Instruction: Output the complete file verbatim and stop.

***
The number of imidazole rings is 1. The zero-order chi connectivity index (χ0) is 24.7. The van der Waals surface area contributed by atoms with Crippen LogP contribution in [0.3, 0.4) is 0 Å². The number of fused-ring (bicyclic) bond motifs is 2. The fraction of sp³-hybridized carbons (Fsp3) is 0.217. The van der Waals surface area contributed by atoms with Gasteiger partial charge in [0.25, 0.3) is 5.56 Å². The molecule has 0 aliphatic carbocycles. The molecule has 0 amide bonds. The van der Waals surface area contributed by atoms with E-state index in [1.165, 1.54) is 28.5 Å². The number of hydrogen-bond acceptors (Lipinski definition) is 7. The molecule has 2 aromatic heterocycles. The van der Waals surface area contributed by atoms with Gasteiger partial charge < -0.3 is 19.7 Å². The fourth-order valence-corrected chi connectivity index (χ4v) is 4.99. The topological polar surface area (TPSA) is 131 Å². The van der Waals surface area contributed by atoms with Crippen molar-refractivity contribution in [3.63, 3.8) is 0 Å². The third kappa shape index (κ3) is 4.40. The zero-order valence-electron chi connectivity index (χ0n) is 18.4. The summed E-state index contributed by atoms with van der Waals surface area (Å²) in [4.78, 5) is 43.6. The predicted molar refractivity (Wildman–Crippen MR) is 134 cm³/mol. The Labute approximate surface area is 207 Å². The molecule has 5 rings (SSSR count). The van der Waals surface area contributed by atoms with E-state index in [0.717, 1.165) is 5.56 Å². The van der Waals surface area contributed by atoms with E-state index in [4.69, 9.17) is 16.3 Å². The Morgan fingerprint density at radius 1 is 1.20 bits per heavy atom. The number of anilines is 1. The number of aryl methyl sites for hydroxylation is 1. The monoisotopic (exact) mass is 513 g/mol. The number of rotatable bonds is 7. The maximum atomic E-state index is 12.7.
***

The number of imidazole rings is 1. The zero-order chi connectivity index (χ0) is 24.7. The van der Waals surface area contributed by atoms with Crippen LogP contribution in [0.3, 0.4) is 0 Å². The number of fused-ring (bicyclic) bond motifs is 2. The fraction of sp³-hybridized carbons (Fsp3) is 0.217. The van der Waals surface area contributed by atoms with Gasteiger partial charge in [0.25, 0.3) is 5.56 Å². The molecule has 0 aliphatic carbocycles. The molecule has 0 amide bonds. The van der Waals surface area contributed by atoms with E-state index in [1.165, 1.54) is 28.5 Å². The number of hydrogen-bond acceptors (Lipinski definition) is 7. The molecule has 2 aromatic heterocycles. The van der Waals surface area contributed by atoms with Gasteiger partial charge < -0.3 is 19.7 Å². The fourth-order valence-corrected chi connectivity index (χ4v) is 4.99. The topological polar surface area (TPSA) is 131 Å². The van der Waals surface area contributed by atoms with Crippen molar-refractivity contribution in [3.63, 3.8) is 0 Å². The third kappa shape index (κ3) is 4.40. The zero-order valence-electron chi connectivity index (χ0n) is 18.4. The summed E-state index contributed by atoms with van der Waals surface area (Å²) in [4.78, 5) is 43.6. The predicted molar refractivity (Wildman–Crippen MR) is 134 cm³/mol. The Labute approximate surface area is 207 Å². The molecule has 5 rings (SSSR count). The van der Waals surface area contributed by atoms with E-state index in [0.717, 1.165) is 5.56 Å². The van der Waals surface area contributed by atoms with E-state index in [4.69, 9.17) is 16.3 Å². The Morgan fingerprint density at radius 1 is 1.20 bits per heavy atom. The number of anilines is 1. The number of aryl methyl sites for hydroxylation is 1. The monoisotopic (exact) mass is 513 g/mol. The number of rotatable bonds is 7. The maximum atomic E-state index is 12.7.